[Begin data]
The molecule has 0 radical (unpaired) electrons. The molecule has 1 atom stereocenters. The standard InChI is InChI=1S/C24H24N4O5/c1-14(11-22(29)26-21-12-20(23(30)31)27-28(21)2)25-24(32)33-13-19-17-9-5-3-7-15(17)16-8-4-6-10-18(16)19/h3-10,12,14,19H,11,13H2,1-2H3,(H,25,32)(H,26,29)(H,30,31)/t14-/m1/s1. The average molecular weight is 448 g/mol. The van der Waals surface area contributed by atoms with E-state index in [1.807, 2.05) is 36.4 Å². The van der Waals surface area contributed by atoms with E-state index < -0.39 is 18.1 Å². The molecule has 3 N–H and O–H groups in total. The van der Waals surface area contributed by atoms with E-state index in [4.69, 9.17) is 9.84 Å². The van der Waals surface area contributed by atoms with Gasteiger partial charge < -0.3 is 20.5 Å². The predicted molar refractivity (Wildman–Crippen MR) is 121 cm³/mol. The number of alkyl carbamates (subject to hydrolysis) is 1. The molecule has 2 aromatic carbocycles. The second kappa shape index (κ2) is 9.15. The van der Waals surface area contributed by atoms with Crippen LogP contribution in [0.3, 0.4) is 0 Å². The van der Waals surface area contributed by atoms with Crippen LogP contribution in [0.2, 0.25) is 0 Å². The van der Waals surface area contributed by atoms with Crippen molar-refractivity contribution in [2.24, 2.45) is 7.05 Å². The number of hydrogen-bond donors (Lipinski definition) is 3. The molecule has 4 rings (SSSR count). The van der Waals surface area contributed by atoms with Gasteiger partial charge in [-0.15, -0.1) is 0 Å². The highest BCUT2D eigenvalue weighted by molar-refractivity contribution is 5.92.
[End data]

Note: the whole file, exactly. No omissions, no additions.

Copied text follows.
The molecule has 0 radical (unpaired) electrons. The molecule has 1 atom stereocenters. The standard InChI is InChI=1S/C24H24N4O5/c1-14(11-22(29)26-21-12-20(23(30)31)27-28(21)2)25-24(32)33-13-19-17-9-5-3-7-15(17)16-8-4-6-10-18(16)19/h3-10,12,14,19H,11,13H2,1-2H3,(H,25,32)(H,26,29)(H,30,31)/t14-/m1/s1. The average molecular weight is 448 g/mol. The van der Waals surface area contributed by atoms with E-state index in [1.807, 2.05) is 36.4 Å². The van der Waals surface area contributed by atoms with E-state index < -0.39 is 18.1 Å². The molecule has 3 N–H and O–H groups in total. The van der Waals surface area contributed by atoms with E-state index in [4.69, 9.17) is 9.84 Å². The van der Waals surface area contributed by atoms with Gasteiger partial charge < -0.3 is 20.5 Å². The predicted molar refractivity (Wildman–Crippen MR) is 121 cm³/mol. The number of alkyl carbamates (subject to hydrolysis) is 1. The molecule has 2 aromatic carbocycles. The second kappa shape index (κ2) is 9.15. The van der Waals surface area contributed by atoms with Crippen LogP contribution in [0.3, 0.4) is 0 Å². The van der Waals surface area contributed by atoms with Crippen LogP contribution in [0.2, 0.25) is 0 Å². The van der Waals surface area contributed by atoms with Crippen molar-refractivity contribution in [2.24, 2.45) is 7.05 Å². The number of hydrogen-bond donors (Lipinski definition) is 3. The molecule has 4 rings (SSSR count). The van der Waals surface area contributed by atoms with Gasteiger partial charge in [-0.15, -0.1) is 0 Å². The highest BCUT2D eigenvalue weighted by molar-refractivity contribution is 5.92.